Global Populations Are Moving On From COVID-19. Now What?
COVID-19 has lost its grip on the world’s collective psyche. In a tracking first, a plurality of adults across 18 major economies have become slightly more likely to say that COVID-19 is a minor threat rather than a major threat. One in 5 now say it is not a threat at all.
Favorability of governments and U.S. vaccine manufacturers have receded in tandem. The former poses major risks for preparedness in future crises, since it is highly predictive of compliance with health interventions.
Trust in the health care industry overall nevertheless remains highly positive.
This opens the door for members of that industry — potentially including vaccine manufacturers — to play honest broker in many markets, using the industry’s solid reputation to bolster public health initiatives and education.
Doing so is a win-win, helping to shore up the industry’s reputation among global consumers while bolstering trust in public authorities — essential elements for successful emergency response.
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Public views of COVID-19 reach a major tipping point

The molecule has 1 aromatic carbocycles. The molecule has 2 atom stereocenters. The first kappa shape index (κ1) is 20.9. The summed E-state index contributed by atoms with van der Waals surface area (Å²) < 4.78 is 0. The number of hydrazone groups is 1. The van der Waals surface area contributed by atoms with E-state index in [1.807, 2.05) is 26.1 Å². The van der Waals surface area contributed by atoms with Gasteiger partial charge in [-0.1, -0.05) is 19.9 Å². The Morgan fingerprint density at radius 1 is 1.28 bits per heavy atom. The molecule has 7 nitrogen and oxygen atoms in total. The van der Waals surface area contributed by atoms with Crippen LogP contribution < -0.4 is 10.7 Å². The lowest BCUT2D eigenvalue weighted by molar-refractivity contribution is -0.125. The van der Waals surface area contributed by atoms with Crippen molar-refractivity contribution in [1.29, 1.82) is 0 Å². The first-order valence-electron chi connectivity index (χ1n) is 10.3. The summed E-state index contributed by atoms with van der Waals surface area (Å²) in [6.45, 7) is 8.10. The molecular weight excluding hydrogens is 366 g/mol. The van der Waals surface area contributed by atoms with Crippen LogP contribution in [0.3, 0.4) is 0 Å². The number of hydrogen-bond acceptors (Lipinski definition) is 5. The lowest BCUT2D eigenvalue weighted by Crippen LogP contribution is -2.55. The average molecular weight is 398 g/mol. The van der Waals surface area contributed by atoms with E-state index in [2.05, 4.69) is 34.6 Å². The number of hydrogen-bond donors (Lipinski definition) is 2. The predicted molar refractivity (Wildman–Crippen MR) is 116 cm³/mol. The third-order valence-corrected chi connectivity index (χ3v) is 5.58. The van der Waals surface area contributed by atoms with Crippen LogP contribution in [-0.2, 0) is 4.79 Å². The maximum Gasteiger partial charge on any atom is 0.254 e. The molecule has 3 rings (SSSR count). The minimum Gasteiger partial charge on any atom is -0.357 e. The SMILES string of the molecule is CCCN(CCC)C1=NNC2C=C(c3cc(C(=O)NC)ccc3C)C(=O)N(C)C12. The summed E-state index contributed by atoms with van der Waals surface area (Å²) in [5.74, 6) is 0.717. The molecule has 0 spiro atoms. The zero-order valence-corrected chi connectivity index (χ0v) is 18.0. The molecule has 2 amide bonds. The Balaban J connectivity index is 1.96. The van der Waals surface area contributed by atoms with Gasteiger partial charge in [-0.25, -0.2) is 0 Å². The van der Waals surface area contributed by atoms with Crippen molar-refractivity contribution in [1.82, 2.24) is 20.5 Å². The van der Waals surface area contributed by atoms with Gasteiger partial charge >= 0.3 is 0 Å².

The pandemic has lost its grip on the world’s collective psyche. In a tracking first, the average adult across 18 major economies has become slightly more likely to say that COVID-19 is a minor threat rather than a major threat. One in 5 now say it is not a threat at all.
Concern About COVID-19 Has Declined Remarkably Across 18 Countries
Trust in governments and health care systems is key to future pandemic preparedness
Complacency would be a mistake. Epidemiologists warn that the frequency of pandemics is accelerating in our interconnected world. Many public health officials, meanwhile, worry that the international community is now less prepared to handle another pandemic due to more fragile medical supply chains, limitations on public health authorities, human resource challenges in health care and worrisome trends in public opinion, which can affect compliance with vaccination campaigns and non-pharmaceutical interventions.